Snow and Ice Removal FAQs
updated: Monday, February 22, 2016
City crews are especially appreciative of the patience and understanding shown by the community as the city works to maintain safe, passable streets throughout the community. Below are some frequently asked questions and answers we hope will provide some insight into challenges faced by the community over the winter.
Q. Why aren’t streets always plowed curb to curb?
A. When there is a large amount of snow present, snow storage in the medians, boulevards and alleys becomes sparse or non-existent in most places in the city. With boulevards generally being no more than four to five feet wide and alleys having 10 feet or less driving area, snow storage space is in short supply. The fallout from this shortage is that snow banks creep in a couple of feet or more along each curb line to cause the streets to become narrow. Therefore, “curb-to-curb” plowing simply means crews push the snow back as far as possible. This applies to alleys too, where space is likewise restricted due to the large volume of snow.
Q. The city plowed snow into my driveway. Why did this happen and why won’t you come clear it out for me?
A. When snow banks are large, there are few options for where new snow can go. Snow being cleared from the roadway will build up along the plow until there is a “break” or opening in the snow bank. Often times, the only breaks in the snow banks are driveways so that’s where the snow gets deposited. City policies do not provide for the clearing of snow from driveways, mostly due to the significant cost to do so.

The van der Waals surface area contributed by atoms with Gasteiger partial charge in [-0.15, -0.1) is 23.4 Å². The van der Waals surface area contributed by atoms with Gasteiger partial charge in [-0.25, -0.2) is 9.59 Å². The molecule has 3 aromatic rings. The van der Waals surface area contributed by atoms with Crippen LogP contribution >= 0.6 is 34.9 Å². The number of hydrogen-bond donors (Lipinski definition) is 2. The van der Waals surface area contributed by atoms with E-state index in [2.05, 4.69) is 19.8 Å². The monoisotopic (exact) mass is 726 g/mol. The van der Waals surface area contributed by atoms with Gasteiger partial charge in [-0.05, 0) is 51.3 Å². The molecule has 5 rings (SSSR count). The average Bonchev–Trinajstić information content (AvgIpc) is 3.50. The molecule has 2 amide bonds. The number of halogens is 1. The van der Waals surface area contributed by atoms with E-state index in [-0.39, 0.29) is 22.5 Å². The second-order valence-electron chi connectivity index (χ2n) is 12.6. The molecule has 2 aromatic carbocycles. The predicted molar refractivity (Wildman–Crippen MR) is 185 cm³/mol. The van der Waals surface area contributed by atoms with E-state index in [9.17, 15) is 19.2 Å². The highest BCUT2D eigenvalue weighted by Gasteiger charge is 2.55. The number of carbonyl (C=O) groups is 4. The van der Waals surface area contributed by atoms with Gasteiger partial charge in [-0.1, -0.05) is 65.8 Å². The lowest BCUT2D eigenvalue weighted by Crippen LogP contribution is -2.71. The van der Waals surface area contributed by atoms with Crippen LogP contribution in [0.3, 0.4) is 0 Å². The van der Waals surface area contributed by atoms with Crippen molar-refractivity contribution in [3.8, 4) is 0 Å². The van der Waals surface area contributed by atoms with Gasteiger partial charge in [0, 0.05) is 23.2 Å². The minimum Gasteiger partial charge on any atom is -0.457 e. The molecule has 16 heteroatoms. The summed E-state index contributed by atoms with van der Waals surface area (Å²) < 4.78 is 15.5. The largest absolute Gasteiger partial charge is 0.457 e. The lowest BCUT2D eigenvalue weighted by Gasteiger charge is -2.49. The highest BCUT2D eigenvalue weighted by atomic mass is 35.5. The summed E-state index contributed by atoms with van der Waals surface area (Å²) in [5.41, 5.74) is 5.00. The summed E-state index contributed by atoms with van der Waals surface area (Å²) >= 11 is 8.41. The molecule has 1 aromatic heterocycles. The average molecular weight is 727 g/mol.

Q. If my driveway is plowed in and I throw the snow back into the street, can city crews come by and clean it up?
A. No. Pushing snow from private property onto a public street actually violates state statute and city ordinance.
Q. Sometimes it seems especially icy following a storm. Does the city treat slippery areas?
The city has a Council-adopted Snow Removal/Ice Control Policy which provides for snow removal activities and establishes priorities for how this is accomplished. The Council has not established a “bare pavement” or ice free (safety) requirement. And recently, use of chemical and/or sand applications have been reduced due to environmental and budgetary implications – especially on streets where traffic volumes and speeds are low. Thus, treatment of slippery areas with chemicals/sand is essentially limited to high traffic thoroughfares, select hills and curves, and known hazardous intersections. Additional information is provided on our website in the following articles: ice control practices
and treating icy road conditions
Q. Is there anything I can do to help the city with its snow removal efforts?
A. Yes. Following parking ban guidelines, removing snow from sidewalks promptly, not putting snow in public areas, removing snow around hydrants, and exercising caution while driving near our snow removal vehicles all go a long way in helping us do our jobs.
The city always appreciates resident feedback. If you have any questions about our snow removal operations or you’d like to report an issue, please don’t hesitate to call Public Works at (952) 924-2562.